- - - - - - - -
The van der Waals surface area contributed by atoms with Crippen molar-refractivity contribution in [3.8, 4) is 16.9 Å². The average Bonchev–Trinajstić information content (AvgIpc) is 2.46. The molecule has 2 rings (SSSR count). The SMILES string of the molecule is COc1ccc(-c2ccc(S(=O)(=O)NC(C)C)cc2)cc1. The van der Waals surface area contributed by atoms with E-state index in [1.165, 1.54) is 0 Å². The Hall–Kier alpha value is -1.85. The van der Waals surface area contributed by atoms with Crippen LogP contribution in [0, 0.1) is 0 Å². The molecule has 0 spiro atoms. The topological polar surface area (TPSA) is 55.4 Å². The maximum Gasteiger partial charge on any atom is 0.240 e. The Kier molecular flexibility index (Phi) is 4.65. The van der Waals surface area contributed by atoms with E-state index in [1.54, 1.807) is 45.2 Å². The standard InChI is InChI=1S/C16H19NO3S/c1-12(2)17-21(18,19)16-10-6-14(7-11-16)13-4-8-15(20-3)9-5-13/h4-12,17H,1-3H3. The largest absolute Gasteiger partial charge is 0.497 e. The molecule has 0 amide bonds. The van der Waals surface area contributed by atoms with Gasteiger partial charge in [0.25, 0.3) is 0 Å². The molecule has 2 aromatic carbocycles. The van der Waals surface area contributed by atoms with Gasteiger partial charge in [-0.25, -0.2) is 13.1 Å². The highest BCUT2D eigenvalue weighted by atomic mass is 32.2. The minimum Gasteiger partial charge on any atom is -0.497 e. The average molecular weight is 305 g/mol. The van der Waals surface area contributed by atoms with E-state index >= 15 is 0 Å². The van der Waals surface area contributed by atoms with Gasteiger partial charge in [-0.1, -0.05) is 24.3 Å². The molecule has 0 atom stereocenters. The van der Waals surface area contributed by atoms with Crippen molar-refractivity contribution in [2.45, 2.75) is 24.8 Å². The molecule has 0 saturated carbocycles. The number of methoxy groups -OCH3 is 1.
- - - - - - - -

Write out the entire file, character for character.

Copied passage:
The van der Waals surface area contributed by atoms with Crippen molar-refractivity contribution in [3.8, 4) is 16.9 Å². The average Bonchev–Trinajstić information content (AvgIpc) is 2.46. The molecule has 2 rings (SSSR count). The SMILES string of the molecule is COc1ccc(-c2ccc(S(=O)(=O)NC(C)C)cc2)cc1. The van der Waals surface area contributed by atoms with E-state index in [1.165, 1.54) is 0 Å². The Hall–Kier alpha value is -1.85. The van der Waals surface area contributed by atoms with Crippen LogP contribution in [0, 0.1) is 0 Å². The molecule has 0 spiro atoms. The topological polar surface area (TPSA) is 55.4 Å². The maximum Gasteiger partial charge on any atom is 0.240 e. The Kier molecular flexibility index (Phi) is 4.65. The van der Waals surface area contributed by atoms with E-state index in [1.54, 1.807) is 45.2 Å². The standard InChI is InChI=1S/C16H19NO3S/c1-12(2)17-21(18,19)16-10-6-14(7-11-16)13-4-8-15(20-3)9-5-13/h4-12,17H,1-3H3. The largest absolute Gasteiger partial charge is 0.497 e. The molecule has 0 amide bonds. The van der Waals surface area contributed by atoms with Gasteiger partial charge in [0.25, 0.3) is 0 Å². The molecule has 2 aromatic carbocycles. The van der Waals surface area contributed by atoms with Gasteiger partial charge in [-0.25, -0.2) is 13.1 Å². The highest BCUT2D eigenvalue weighted by atomic mass is 32.2. The minimum Gasteiger partial charge on any atom is -0.497 e. The average molecular weight is 305 g/mol. The van der Waals surface area contributed by atoms with E-state index >= 15 is 0 Å². The van der Waals surface area contributed by atoms with Gasteiger partial charge in [-0.1, -0.05) is 24.3 Å². The molecule has 0 atom stereocenters. The van der Waals surface area contributed by atoms with Crippen molar-refractivity contribution in [2.45, 2.75) is 24.8 Å². The molecule has 0 saturated carbocycles. The number of methoxy groups -OCH3 is 1.